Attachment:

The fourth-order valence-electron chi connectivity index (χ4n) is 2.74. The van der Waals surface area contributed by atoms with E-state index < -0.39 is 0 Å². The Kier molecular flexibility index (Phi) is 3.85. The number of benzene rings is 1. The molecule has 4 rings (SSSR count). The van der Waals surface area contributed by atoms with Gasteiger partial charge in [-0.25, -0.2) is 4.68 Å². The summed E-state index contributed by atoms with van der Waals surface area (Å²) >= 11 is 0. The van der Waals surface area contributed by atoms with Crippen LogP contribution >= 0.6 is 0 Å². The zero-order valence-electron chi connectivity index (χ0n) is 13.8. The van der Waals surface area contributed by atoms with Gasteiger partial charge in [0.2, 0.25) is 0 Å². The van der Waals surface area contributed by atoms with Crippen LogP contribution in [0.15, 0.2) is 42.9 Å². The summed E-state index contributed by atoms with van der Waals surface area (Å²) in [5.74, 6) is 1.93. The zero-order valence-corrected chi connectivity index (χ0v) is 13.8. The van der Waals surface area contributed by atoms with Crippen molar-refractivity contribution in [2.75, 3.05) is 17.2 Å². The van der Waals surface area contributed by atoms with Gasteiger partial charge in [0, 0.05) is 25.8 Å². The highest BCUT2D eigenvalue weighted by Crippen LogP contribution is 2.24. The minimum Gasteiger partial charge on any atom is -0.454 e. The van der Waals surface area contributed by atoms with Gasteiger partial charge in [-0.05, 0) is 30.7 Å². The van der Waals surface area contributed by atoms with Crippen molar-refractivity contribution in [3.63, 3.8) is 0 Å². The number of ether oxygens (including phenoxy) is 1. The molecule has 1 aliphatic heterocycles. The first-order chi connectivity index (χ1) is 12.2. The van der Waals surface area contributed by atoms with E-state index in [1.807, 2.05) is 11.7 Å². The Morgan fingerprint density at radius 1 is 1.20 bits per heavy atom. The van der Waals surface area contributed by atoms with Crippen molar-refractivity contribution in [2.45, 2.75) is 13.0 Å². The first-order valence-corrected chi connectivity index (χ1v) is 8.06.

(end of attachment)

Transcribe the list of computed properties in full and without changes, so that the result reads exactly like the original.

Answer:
The fourth-order valence-electron chi connectivity index (χ4n) is 2.74. The van der Waals surface area contributed by atoms with E-state index < -0.39 is 0 Å². The Kier molecular flexibility index (Phi) is 3.85. The number of benzene rings is 1. The molecule has 4 rings (SSSR count). The van der Waals surface area contributed by atoms with Gasteiger partial charge in [-0.25, -0.2) is 4.68 Å². The summed E-state index contributed by atoms with van der Waals surface area (Å²) >= 11 is 0. The van der Waals surface area contributed by atoms with Crippen LogP contribution >= 0.6 is 0 Å². The zero-order valence-electron chi connectivity index (χ0n) is 13.8. The van der Waals surface area contributed by atoms with Gasteiger partial charge in [0.2, 0.25) is 0 Å². The van der Waals surface area contributed by atoms with Crippen LogP contribution in [0.15, 0.2) is 42.9 Å². The summed E-state index contributed by atoms with van der Waals surface area (Å²) in [5.74, 6) is 1.93. The zero-order valence-corrected chi connectivity index (χ0v) is 13.8. The van der Waals surface area contributed by atoms with Crippen molar-refractivity contribution in [2.75, 3.05) is 17.2 Å². The van der Waals surface area contributed by atoms with Gasteiger partial charge in [0, 0.05) is 25.8 Å². The highest BCUT2D eigenvalue weighted by Crippen LogP contribution is 2.24. The minimum Gasteiger partial charge on any atom is -0.454 e. The van der Waals surface area contributed by atoms with Gasteiger partial charge in [-0.05, 0) is 30.7 Å². The van der Waals surface area contributed by atoms with Crippen molar-refractivity contribution in [3.63, 3.8) is 0 Å². The number of ether oxygens (including phenoxy) is 1. The molecule has 1 aliphatic heterocycles. The first-order chi connectivity index (χ1) is 12.2. The van der Waals surface area contributed by atoms with E-state index in [1.807, 2.05) is 11.7 Å². The Morgan fingerprint density at radius 1 is 1.20 bits per heavy atom. The van der Waals surface area contributed by atoms with Crippen molar-refractivity contribution in [2.45, 2.75) is 13.0 Å². The first-order valence-corrected chi connectivity index (χ1v) is 8.06.